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ANC launches “Thuma Mina” Campaign to improve lives 

African National Congress (ANC) President, Cyril Ramaphosa, expressed his commitment to service delivery through the launch of the “Thuma Mina” Campaign in Tembisa, east of Johannesburg on Friday.
“Thuma Mina” stems from a song by the late legendary jazz musician, Hugh Masekela, and means “send me”. Ramaphosa said these words (“Thuma Mina”) during his State of the Nation Address (SONA) in February, asking South Africans to “send him” to improve their living conditions.
At the campaign launch, Ramaphosa was accompanied by Gauteng premier David Makhura, ANC head of elections Fikile Mbalula and other senior party members who met local community members of Duduza and Tswelopele informal settlements to discuss service delivery related issues. 
Ramaphosa said he is working tirelessly to improve the living conditions of South African citizens. 
“We are going to work like Nelson Mandela, we are going to work like Albertina Sisulu. We are going to be dedicated and committed to serving our people and where things are not working, we are going to make sure that we put them right. The ANC is back, the ANC is strong, the ANC is powerful and the ANC is looking forward to winning next year’s elections. And to those who think we will not win we say ‘wake up and smell the coffee,” he said. 
During the “Thuma Mina” Campaign launch, government comm...read more


ANC welcomes Mahumapelo’s resignation as Premier 

The African National Congress (ANC) in Bokone Bophirima has welcomed this week’s resignation of ANC Provincial Chairperson, Supra Mahumpelo, as Premier of the province.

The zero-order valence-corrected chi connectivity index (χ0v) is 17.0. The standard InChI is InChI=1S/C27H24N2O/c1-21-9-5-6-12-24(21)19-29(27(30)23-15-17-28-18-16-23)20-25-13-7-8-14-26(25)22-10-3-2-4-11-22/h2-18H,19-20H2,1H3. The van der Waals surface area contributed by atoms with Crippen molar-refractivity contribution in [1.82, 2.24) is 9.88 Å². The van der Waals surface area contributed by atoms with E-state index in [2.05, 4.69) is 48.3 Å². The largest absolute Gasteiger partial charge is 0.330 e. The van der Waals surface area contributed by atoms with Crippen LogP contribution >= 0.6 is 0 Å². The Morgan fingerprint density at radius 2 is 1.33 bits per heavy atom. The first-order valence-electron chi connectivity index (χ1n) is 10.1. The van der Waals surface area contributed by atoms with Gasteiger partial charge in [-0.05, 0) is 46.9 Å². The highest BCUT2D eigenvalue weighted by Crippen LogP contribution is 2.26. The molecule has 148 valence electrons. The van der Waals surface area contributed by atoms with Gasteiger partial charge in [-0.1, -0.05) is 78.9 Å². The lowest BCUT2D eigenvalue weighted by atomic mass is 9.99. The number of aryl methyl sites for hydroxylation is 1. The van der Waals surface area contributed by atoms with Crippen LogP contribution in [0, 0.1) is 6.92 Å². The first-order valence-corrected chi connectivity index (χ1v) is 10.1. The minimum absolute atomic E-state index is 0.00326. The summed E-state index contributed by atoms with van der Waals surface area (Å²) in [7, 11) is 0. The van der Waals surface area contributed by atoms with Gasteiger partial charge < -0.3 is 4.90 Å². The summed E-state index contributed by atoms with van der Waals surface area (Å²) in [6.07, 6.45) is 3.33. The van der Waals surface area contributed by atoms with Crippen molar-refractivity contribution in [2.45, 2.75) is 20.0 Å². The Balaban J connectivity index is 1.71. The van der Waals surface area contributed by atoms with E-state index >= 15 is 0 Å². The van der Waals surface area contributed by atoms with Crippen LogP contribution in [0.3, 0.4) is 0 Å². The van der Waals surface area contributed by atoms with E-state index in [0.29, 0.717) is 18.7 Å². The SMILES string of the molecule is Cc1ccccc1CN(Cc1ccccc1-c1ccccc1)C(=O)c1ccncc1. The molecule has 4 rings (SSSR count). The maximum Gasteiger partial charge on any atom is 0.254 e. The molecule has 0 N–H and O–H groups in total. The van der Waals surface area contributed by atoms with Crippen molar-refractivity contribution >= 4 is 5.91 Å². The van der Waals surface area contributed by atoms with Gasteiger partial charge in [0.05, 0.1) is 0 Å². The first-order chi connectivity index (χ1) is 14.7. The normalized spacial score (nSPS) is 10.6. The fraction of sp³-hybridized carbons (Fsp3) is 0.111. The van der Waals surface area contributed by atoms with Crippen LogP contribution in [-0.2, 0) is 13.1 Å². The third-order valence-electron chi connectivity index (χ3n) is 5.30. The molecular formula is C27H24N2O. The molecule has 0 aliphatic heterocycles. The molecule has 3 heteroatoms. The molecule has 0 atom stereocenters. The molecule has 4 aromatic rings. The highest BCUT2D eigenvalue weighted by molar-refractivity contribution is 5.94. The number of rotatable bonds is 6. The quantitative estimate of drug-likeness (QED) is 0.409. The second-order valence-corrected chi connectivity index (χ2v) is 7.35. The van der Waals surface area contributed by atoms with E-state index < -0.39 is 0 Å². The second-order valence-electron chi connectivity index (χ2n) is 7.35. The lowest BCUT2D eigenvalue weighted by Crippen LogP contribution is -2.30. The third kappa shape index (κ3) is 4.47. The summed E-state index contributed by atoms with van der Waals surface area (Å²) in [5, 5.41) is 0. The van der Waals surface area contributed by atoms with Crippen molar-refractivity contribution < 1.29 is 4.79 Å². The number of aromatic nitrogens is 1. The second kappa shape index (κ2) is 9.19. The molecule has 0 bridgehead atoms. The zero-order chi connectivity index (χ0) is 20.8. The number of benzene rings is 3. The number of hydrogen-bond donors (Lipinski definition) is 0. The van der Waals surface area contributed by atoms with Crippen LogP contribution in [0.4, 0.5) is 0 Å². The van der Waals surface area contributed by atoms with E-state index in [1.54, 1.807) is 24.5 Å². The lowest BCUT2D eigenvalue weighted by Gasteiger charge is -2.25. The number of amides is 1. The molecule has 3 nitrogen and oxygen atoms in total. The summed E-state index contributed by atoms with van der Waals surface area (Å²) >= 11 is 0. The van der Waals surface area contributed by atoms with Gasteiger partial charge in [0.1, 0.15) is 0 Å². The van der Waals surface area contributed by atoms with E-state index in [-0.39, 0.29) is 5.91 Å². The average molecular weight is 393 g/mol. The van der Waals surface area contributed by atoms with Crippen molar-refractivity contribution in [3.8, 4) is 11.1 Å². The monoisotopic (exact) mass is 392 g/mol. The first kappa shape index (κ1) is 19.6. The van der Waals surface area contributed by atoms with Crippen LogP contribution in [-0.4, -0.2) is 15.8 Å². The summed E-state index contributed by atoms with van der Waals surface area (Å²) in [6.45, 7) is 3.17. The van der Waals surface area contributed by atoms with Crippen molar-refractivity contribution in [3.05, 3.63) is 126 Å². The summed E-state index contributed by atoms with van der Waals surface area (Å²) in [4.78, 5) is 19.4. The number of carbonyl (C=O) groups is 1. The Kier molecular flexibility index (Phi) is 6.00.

He remains ANC Provincial Chairperson as elected by the provincial conference of 2015. 
Mahumapelo has been accused of maladministration, corruption and fraud in the past few months by his detractors, though none had presented evidence to support the allegations. These allegations were used to rally people behind a #SupraMustFall campaign, which eventually saw sporadic, but violent and destructive protests taking place in different areas of the province. 
 
In his televised resignation on Wednesday, Mahumapelo said: “If I continue to stay in the office and I’m also accused, and at the same time we’re dealing with all these 35 forensic investigations and other additional ones which are going to come, it will be very difficult to avoid the accusation that you are using the office in order for you to get at your political opponents or to defend yourself. So I then came to the decision that I think it will be better for one to go on early retirement,” he told journalists at the press conference. 
 
“One has arrived at a very conscious decision to say one must go on early retirement so that those two processes can go on without a hindrance. I am not a political self-preservation activist. The revolution must co...read more